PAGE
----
Eagly, AH and Johnson, BT (1990) Gender and leadership style: a meta-analysis. Psychological Bulletin 108(2), 233.CrossRefGoogle Scholar
Erkan, G and Radev, DR (2004) Lexrank: graph-based lexical centrality as salience in text summarization. Journal of Artificial Intelligence Research 22, 457479.CrossRefGoogle Scholar
Escobar-Lemmon, M and Taylor-Robinson, MM (2009) Getting to the top: career paths of women in Latin American cabinets. Political Research Quarterly 62(4), 685699.CrossRefGoogle Scholar
Fader, A et al. (2007) Mavenrank: identifying influential members of the US Senate using lexical centrality. In Proceedings of the 2007 Joint Conference on Empirical Methods in Natural Language Processing and Computational Natural Language Learning (EMNLP-CoNLL), pp. 658666.Google Scholar
Gilardi, F (2015) The temporary importance of role models for women's political representation. American Journal of Political Science 59(4), 957970.CrossRefGoogle Scholar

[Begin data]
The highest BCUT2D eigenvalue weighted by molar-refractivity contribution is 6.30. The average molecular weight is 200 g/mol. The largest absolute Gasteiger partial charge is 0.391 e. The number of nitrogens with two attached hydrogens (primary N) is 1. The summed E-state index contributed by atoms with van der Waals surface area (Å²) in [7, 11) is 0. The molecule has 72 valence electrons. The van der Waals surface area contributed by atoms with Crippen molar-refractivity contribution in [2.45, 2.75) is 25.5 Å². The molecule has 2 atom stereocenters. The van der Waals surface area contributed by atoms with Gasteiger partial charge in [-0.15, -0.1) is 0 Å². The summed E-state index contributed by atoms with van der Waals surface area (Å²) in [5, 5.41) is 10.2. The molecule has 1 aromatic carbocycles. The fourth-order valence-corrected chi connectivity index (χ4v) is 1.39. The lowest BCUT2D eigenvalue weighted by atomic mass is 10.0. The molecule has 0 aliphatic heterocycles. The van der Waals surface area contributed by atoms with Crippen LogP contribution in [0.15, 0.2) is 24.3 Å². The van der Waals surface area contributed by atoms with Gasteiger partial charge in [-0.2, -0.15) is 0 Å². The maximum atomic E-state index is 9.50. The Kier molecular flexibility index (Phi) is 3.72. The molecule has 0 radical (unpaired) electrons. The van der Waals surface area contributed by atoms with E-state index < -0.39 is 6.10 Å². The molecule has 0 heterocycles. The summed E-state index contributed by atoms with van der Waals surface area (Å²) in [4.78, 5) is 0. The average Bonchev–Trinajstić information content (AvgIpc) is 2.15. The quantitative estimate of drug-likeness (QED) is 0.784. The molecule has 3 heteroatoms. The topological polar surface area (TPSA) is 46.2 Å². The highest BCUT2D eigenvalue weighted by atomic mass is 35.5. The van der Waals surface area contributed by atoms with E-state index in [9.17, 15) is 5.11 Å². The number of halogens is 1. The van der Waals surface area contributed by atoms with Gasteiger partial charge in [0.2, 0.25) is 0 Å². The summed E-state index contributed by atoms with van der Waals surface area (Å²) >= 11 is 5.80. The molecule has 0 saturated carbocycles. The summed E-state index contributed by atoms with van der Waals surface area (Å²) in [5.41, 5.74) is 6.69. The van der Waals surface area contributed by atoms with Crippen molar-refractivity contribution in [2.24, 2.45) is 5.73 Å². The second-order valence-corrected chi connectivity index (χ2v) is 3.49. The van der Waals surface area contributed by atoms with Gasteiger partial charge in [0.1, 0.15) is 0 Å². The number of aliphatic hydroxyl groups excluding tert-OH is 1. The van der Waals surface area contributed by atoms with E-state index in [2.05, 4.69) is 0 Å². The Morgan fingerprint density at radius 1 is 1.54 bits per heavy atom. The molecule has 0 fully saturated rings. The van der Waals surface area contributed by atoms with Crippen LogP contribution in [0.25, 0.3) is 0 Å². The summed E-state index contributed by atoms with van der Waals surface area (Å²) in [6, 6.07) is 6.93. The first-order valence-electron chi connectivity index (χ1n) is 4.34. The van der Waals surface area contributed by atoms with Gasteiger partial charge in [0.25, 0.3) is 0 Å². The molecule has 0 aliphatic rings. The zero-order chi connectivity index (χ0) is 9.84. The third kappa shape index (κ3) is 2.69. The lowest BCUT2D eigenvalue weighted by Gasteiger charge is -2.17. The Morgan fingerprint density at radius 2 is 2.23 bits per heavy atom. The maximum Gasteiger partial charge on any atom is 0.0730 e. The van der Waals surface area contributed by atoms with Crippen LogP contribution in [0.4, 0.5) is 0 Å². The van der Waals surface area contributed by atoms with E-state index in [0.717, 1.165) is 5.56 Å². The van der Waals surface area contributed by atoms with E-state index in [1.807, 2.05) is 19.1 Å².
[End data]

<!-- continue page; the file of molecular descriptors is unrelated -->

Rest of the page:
Grimmer, J and Stewart, BM (2013) Text as data: the promise and pitfalls of automatic content analysis methods for political texts. Political Analysis 21(3), 267297.CrossRefGoogle Scholar
Hannah, A and Murachver, T (1999) Gender and conversational style as predictors of conversational behavior. Journal of Language and Social Psychology 18(2), 153174.CrossRefGoogle Scholar
Hannah, A and Murachver, T (2007) Gender preferential responses to speech. Journal of Language and Social Psychology 26(3), 274290.CrossRefGoogle Scholar
Hawkesworth, M (2003) Congressional enactments of race–gender: toward a theory of race–gendered institutions. American Political Science Review 97(04), 529550.CrossRefGoogle Scholar
Heath, RM, Schwindt-Bayer, LA and Taylor-Robinson, MM (2005) Women on the sidelines: women's representation on committees in Latin American legislatures. American Journal of Political Science 49(2), 420436.CrossRefGoogle Scholar
Humphreys, M, Masters, WA and Sandbu, ME (2006) The role of leaders in democratic deliberations: results from a field experiment in São Tomé and Príncipe. World Politics 58(4), 583622.CrossRefGoogle Scholar